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How To Destroy Bitcoin- Introduction For The Newbie

Many Bitcoiners have formed quasi-religious faith in the long-term viability of Bitcoin. A vast number of nodes all around the globe confirming transactions means it is very hard to break and will likely stay that way for the foreseeable future.

Author:Gordon Dickerson
Reviewer:James Pierce
Mar 11, 2022
30.7K Shares
410.3K Views
Many Bitcoiners have formed quasi-religious faith in the long-term viability of Bitcoin. A vast number of nodes all around the globe confirming transactions means it is very hard to break and will likely stay that way for the foreseeable future.
Many people who aren't acquainted with Bitcoin assume that it's bound to failure because, like anything else digital, it will eventually be hacked. After understanding Bitcoin's workings, it becomes evident that "hacking" it is not an easy undertaking. Bitcoin may also be vulnerable to a number of additional dangers. Computer security is an intractable challenge because of the unexpected nature of the attackers and their constant search for new attack vectors. Here are some ways one can do in order to accomplish the task of how to destroy Bitcoin.

Hacking

Many Bitcoiners have formed quasi-religious faith in the long-term viability of Bitcoin. A vast number of nodes all around the globe confirming transactions means it is very hard to break and will likely stay that way for the foreseeable future.
Many people who aren't acquainted with Bitcoin assume that it's bound to failure because, like anything else digital, it will eventually be hacked. After understanding Bitcoin's workings, it becomes evident that "hacking" it is not an easy undertaking. Bitcoin may also be vulnerable to a number of additional dangers. Computer security is an intractable challenge because of the unexpected nature of the attackers and their constant search for new attack vectors.

All Computer Nodes Are Hostile Attackers

A network's security relies on making a few machines impregnable to attackers and utilizing them as a record of everything that has happened. Instead of securing each of its computers individually, Bitcoin assumes that all computer nodes are hostile attackers and works on the premise that all computers are vulnerable to assault. Bitcoin checks all network activity rather than relying on any one member to be trustworthy.
As a result of such verification, via proof-of-work, which requires a lot of processing power, Bitcoin security is invulnerable to issues of access or credentials since it relies on brute force. If everyone is presumed to be dishonest, then committing transactions to a shared record will be expensive for everyone, and those costs will be lost if fraud is discovered. Economic incentives make dishonesty very costly and unlikely to be successful at the same time.
Someone in a black jacket wants to steal or hack bitcoin
Someone in a black jacket wants to steal or hack bitcoin

How To Hack Bitcoins

The posting of an incorrect block to the blockchain, and the network's acceptance and continued development of the block, would be required for a node to damage the record of transactions to fraudulently shift funds to a particular account, or to render it useless. Because nodes have a very low cost of detecting fraud, while the cost of adding a block of transactions is high and continuously rising, and because the majority of nodes in the network have an interest in Bitcoin's survival, attackers are unlikely to win this battle, which will only become more difficult as the cost of adding blocks continues to rise.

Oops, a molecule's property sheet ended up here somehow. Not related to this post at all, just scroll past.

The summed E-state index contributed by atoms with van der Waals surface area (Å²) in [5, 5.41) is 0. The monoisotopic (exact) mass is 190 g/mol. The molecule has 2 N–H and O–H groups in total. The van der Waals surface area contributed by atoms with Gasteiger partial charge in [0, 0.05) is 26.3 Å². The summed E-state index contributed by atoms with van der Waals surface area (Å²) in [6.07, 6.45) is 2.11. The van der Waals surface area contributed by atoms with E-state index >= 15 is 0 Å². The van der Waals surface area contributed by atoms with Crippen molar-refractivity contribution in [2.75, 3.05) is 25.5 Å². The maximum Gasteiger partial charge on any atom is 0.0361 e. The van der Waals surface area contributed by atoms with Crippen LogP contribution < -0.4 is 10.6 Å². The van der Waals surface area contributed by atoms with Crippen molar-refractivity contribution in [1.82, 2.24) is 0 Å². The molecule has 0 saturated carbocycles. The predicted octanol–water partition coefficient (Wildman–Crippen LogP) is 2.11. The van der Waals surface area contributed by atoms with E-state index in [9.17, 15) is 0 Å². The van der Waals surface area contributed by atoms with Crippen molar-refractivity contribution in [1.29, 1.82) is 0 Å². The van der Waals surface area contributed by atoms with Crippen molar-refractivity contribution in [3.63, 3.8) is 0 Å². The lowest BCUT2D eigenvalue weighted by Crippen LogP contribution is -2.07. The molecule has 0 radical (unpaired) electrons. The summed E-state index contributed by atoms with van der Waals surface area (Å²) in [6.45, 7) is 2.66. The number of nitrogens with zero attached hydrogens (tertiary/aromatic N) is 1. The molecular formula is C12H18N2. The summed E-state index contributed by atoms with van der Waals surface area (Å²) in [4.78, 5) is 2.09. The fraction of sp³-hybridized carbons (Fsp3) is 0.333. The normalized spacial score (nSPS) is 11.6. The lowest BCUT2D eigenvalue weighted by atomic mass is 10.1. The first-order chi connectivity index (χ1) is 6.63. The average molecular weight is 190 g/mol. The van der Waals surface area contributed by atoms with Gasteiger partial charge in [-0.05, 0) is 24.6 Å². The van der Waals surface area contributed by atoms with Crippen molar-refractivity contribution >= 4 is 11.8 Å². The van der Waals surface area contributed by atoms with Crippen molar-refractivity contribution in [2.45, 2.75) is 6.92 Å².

Summary

Bitcoin's architecture relies on a fundamental imbalance between the costs of committing new blocks of transactions and the costs of validating the legitimacy of those transactions. This asymmetry is at the core of the Bitcoin protocol. This implies that, although it is theoretically feasible to falsify records, the economic incentives are heavily skewed in favor of doing so. As a consequence, the ledger of transactions serves as an irrefutable record of all legitimate transactions that have occurred so far.
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Gordon Dickerson

Gordon Dickerson

Author
Gordon Dickerson, a visionary in Crypto, NFT, and Web3, brings over 10 years of expertise in blockchain technology. With a Bachelor's in Computer Science from MIT and a Master's from Stanford, Gordon's strategic leadership has been instrumental in shaping global blockchain adoption. His commitment to inclusivity fosters a diverse ecosystem. In his spare time, Gordon enjoys gourmet cooking, cycling, stargazing as an amateur astronomer, and exploring non-fiction literature. His blend of expertise, credibility, and genuine passion for innovation makes him a trusted authority in decentralized technologies, driving impactful change with a personal touch.
James Pierce

James Pierce

Reviewer
James Pierce, a Finance and Crypto expert, brings over 15 years of experience to his writing. With a Master's degree in Finance from Harvard University, James's insightful articles and research papers have earned him recognition in the industry. His expertise spans financial markets and digital currencies, making him a trusted source for analysis and commentary. James seamlessly integrates his passion for travel into his work, providing readers with a unique perspective on global finance and the digital economy. Outside of writing, James enjoys photography, hiking, and exploring local cuisines during his travels.
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